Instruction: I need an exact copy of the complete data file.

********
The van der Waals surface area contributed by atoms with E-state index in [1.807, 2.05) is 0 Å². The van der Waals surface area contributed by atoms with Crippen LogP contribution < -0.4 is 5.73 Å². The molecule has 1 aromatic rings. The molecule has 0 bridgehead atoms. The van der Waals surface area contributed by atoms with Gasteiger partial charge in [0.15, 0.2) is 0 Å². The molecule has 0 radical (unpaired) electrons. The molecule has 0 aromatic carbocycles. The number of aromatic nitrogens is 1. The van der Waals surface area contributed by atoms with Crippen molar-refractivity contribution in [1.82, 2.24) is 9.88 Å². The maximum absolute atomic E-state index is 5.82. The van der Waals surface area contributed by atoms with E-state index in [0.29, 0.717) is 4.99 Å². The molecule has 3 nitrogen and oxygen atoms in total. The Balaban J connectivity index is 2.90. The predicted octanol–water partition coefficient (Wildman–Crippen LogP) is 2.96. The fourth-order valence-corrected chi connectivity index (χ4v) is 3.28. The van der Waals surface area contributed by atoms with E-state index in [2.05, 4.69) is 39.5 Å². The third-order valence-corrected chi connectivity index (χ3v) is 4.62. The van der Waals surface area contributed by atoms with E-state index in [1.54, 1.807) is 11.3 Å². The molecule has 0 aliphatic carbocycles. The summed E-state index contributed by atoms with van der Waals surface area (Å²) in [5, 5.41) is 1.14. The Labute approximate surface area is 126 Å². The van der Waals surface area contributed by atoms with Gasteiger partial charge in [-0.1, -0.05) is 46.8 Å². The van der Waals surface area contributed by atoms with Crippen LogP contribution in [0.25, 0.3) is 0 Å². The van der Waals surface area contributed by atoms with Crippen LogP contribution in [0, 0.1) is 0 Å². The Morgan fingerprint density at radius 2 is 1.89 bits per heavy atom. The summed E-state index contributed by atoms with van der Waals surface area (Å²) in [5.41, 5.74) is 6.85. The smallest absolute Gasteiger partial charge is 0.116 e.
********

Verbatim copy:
The van der Waals surface area contributed by atoms with E-state index in [1.807, 2.05) is 0 Å². The van der Waals surface area contributed by atoms with Crippen LogP contribution < -0.4 is 5.73 Å². The molecule has 1 aromatic rings. The molecule has 0 bridgehead atoms. The van der Waals surface area contributed by atoms with Gasteiger partial charge in [0.15, 0.2) is 0 Å². The molecule has 0 radical (unpaired) electrons. The molecule has 0 aromatic carbocycles. The number of aromatic nitrogens is 1. The van der Waals surface area contributed by atoms with Crippen molar-refractivity contribution in [1.82, 2.24) is 9.88 Å². The maximum absolute atomic E-state index is 5.82. The van der Waals surface area contributed by atoms with E-state index in [0.29, 0.717) is 4.99 Å². The molecule has 3 nitrogen and oxygen atoms in total. The Balaban J connectivity index is 2.90. The predicted octanol–water partition coefficient (Wildman–Crippen LogP) is 2.96. The fourth-order valence-corrected chi connectivity index (χ4v) is 3.28. The van der Waals surface area contributed by atoms with E-state index in [2.05, 4.69) is 39.5 Å². The third-order valence-corrected chi connectivity index (χ3v) is 4.62. The van der Waals surface area contributed by atoms with E-state index in [1.54, 1.807) is 11.3 Å². The molecule has 0 aliphatic carbocycles. The summed E-state index contributed by atoms with van der Waals surface area (Å²) in [5, 5.41) is 1.14. The Labute approximate surface area is 126 Å². The van der Waals surface area contributed by atoms with Gasteiger partial charge in [-0.1, -0.05) is 46.8 Å². The van der Waals surface area contributed by atoms with Crippen LogP contribution in [0.25, 0.3) is 0 Å². The van der Waals surface area contributed by atoms with Crippen LogP contribution in [0, 0.1) is 0 Å². The Morgan fingerprint density at radius 2 is 1.89 bits per heavy atom. The summed E-state index contributed by atoms with van der Waals surface area (Å²) in [5.41, 5.74) is 6.85. The smallest absolute Gasteiger partial charge is 0.116 e.